Kathryn Norberg and Sandra Rosenbaum, eds., Fashion Prints in the Age of Louis XIV: Interpreting the Art of Elegance (Lubbock: Texas Tech University Press, 2014), 320 pages, ISBN: 978-0896728578, $46.
Between 1678 and 1710, Parisian presses printed hundreds of images of elegantly attired men and women dressed in the latest mode, and posed to display every detail of their clothing and accessories. Long used to illustrate dress of the period, these fashion prints have been taken at face value and used uncritically. Drawing on perspectives from art history, costume history, French literature, museum conservation and theatrical costuming, the essays in this volume explore what the prints represent and what they reveal about fashion and culture in the seventeenth century.
With more than one hundred illustrations, Fashion Prints in the Age of Louis XIV constitutes not only an innovative analysis of fashion engravings, but also one of the most comprehensive collections of seventeenth-century fashion images available in print.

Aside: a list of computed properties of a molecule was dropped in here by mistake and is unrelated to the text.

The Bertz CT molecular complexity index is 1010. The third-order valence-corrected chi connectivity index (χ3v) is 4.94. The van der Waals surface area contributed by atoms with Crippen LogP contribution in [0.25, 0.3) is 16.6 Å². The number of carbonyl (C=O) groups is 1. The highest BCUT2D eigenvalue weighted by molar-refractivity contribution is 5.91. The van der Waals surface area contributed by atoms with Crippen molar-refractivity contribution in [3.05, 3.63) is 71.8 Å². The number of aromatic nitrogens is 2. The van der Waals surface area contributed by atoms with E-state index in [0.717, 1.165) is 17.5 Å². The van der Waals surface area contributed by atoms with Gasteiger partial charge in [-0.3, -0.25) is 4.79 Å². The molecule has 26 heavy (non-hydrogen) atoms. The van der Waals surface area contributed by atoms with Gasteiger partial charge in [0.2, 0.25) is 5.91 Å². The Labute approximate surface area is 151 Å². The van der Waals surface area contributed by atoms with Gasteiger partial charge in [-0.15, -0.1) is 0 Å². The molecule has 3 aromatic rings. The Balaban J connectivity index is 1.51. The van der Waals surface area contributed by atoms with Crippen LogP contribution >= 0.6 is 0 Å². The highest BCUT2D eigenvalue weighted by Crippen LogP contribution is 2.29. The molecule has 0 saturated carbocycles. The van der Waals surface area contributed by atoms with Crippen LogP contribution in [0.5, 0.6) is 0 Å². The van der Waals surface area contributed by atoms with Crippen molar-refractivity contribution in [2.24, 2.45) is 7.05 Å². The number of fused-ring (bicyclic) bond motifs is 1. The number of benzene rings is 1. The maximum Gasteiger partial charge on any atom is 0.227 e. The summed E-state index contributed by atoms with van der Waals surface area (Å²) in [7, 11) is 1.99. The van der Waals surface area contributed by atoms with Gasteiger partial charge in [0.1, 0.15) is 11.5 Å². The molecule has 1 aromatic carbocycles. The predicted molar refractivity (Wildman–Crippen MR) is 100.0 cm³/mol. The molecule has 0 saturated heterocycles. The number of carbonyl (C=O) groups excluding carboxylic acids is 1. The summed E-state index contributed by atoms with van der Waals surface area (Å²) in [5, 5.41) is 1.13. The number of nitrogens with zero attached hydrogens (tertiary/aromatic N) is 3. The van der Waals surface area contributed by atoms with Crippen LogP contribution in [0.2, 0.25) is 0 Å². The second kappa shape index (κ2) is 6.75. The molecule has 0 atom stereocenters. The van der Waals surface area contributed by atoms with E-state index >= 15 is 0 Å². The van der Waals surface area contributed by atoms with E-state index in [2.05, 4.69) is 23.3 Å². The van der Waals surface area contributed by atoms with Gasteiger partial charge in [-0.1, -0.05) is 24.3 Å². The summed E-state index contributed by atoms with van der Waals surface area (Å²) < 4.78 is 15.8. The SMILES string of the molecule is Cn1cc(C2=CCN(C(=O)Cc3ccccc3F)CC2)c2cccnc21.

Kathryn Norberg is a professor of history and gender studies at the University of California, Los Angeles. She has published on French history and is the coeditor of Furnishing the Eighteenth Century: What Furniture Can Tell Us about the European and American Past.
Sandra Rosenbaum is the retired curator-in-charge of the Doris Stein Research Center for Costume and Textiles, a part of the Department of Costume and Textiles, at the Los Angeles County Museum of Art, for which she developed and supervised an extensive library of primary and secondary source materials.